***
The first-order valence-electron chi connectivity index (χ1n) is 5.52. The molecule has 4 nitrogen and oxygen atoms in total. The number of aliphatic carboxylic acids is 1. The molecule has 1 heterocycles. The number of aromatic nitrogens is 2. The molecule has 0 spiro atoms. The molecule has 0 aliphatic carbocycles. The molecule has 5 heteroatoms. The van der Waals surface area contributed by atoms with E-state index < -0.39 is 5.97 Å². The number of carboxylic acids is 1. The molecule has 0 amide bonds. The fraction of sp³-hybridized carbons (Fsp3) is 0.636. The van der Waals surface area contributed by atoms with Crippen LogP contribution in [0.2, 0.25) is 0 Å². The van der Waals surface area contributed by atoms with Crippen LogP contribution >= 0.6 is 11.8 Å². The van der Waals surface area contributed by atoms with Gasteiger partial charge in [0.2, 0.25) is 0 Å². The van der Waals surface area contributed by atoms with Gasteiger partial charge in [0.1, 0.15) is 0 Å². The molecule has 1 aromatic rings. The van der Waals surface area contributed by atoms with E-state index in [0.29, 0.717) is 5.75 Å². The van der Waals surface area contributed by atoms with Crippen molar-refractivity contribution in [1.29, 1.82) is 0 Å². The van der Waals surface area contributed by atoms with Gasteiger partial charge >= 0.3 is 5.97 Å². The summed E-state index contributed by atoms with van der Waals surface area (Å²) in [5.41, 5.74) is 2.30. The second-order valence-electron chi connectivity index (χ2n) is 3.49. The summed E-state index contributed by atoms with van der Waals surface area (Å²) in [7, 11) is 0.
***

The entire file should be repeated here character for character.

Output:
The first-order valence-electron chi connectivity index (χ1n) is 5.52. The molecule has 4 nitrogen and oxygen atoms in total. The number of aliphatic carboxylic acids is 1. The molecule has 1 heterocycles. The number of aromatic nitrogens is 2. The molecule has 0 spiro atoms. The molecule has 0 aliphatic carbocycles. The molecule has 5 heteroatoms. The van der Waals surface area contributed by atoms with E-state index < -0.39 is 5.97 Å². The number of carboxylic acids is 1. The molecule has 0 amide bonds. The fraction of sp³-hybridized carbons (Fsp3) is 0.636. The van der Waals surface area contributed by atoms with Crippen LogP contribution in [0.2, 0.25) is 0 Å². The van der Waals surface area contributed by atoms with Crippen LogP contribution >= 0.6 is 11.8 Å². The van der Waals surface area contributed by atoms with Gasteiger partial charge in [0.2, 0.25) is 0 Å². The van der Waals surface area contributed by atoms with Gasteiger partial charge in [0.1, 0.15) is 0 Å². The molecule has 1 aromatic rings. The van der Waals surface area contributed by atoms with E-state index in [0.29, 0.717) is 5.75 Å². The van der Waals surface area contributed by atoms with Crippen molar-refractivity contribution in [1.29, 1.82) is 0 Å². The van der Waals surface area contributed by atoms with Gasteiger partial charge >= 0.3 is 5.97 Å². The summed E-state index contributed by atoms with van der Waals surface area (Å²) in [5.41, 5.74) is 2.30. The second-order valence-electron chi connectivity index (χ2n) is 3.49. The summed E-state index contributed by atoms with van der Waals surface area (Å²) in [7, 11) is 0.